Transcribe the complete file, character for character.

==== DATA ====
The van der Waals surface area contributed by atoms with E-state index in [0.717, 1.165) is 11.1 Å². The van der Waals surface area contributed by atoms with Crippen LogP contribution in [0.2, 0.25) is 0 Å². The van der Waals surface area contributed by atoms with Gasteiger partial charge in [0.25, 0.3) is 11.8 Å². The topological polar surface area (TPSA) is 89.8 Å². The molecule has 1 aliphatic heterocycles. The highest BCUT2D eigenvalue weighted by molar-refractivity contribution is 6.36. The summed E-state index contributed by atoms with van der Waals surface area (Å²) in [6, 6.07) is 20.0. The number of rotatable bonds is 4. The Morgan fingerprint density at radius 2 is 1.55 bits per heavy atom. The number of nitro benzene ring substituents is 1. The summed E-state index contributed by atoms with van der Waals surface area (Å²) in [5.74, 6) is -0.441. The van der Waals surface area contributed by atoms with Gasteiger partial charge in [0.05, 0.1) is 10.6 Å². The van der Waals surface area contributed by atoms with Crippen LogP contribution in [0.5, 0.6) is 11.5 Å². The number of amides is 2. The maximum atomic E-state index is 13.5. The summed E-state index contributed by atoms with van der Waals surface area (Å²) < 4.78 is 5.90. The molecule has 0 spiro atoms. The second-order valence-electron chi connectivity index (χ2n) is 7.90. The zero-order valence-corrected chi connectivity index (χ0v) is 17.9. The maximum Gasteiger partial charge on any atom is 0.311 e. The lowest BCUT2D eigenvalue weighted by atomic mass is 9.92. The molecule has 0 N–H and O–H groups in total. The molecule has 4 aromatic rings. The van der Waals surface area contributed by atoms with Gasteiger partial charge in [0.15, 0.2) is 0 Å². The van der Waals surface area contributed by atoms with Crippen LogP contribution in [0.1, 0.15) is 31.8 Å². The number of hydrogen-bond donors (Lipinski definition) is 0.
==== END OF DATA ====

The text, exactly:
The van der Waals surface area contributed by atoms with E-state index in [0.717, 1.165) is 11.1 Å². The van der Waals surface area contributed by atoms with Crippen LogP contribution in [0.2, 0.25) is 0 Å². The van der Waals surface area contributed by atoms with Gasteiger partial charge in [0.25, 0.3) is 11.8 Å². The topological polar surface area (TPSA) is 89.8 Å². The molecule has 1 aliphatic heterocycles. The highest BCUT2D eigenvalue weighted by molar-refractivity contribution is 6.36. The summed E-state index contributed by atoms with van der Waals surface area (Å²) in [6, 6.07) is 20.0. The number of rotatable bonds is 4. The Morgan fingerprint density at radius 2 is 1.55 bits per heavy atom. The number of nitro benzene ring substituents is 1. The summed E-state index contributed by atoms with van der Waals surface area (Å²) in [5.74, 6) is -0.441. The van der Waals surface area contributed by atoms with Gasteiger partial charge in [0.05, 0.1) is 10.6 Å². The van der Waals surface area contributed by atoms with Crippen LogP contribution in [0.5, 0.6) is 11.5 Å². The number of amides is 2. The maximum atomic E-state index is 13.5. The summed E-state index contributed by atoms with van der Waals surface area (Å²) < 4.78 is 5.90. The molecule has 0 spiro atoms. The second-order valence-electron chi connectivity index (χ2n) is 7.90. The zero-order valence-corrected chi connectivity index (χ0v) is 17.9. The maximum Gasteiger partial charge on any atom is 0.311 e. The lowest BCUT2D eigenvalue weighted by atomic mass is 9.92. The molecule has 0 N–H and O–H groups in total. The molecule has 4 aromatic rings. The van der Waals surface area contributed by atoms with Gasteiger partial charge in [0.15, 0.2) is 0 Å². The van der Waals surface area contributed by atoms with Crippen LogP contribution in [0.1, 0.15) is 31.8 Å². The number of hydrogen-bond donors (Lipinski definition) is 0.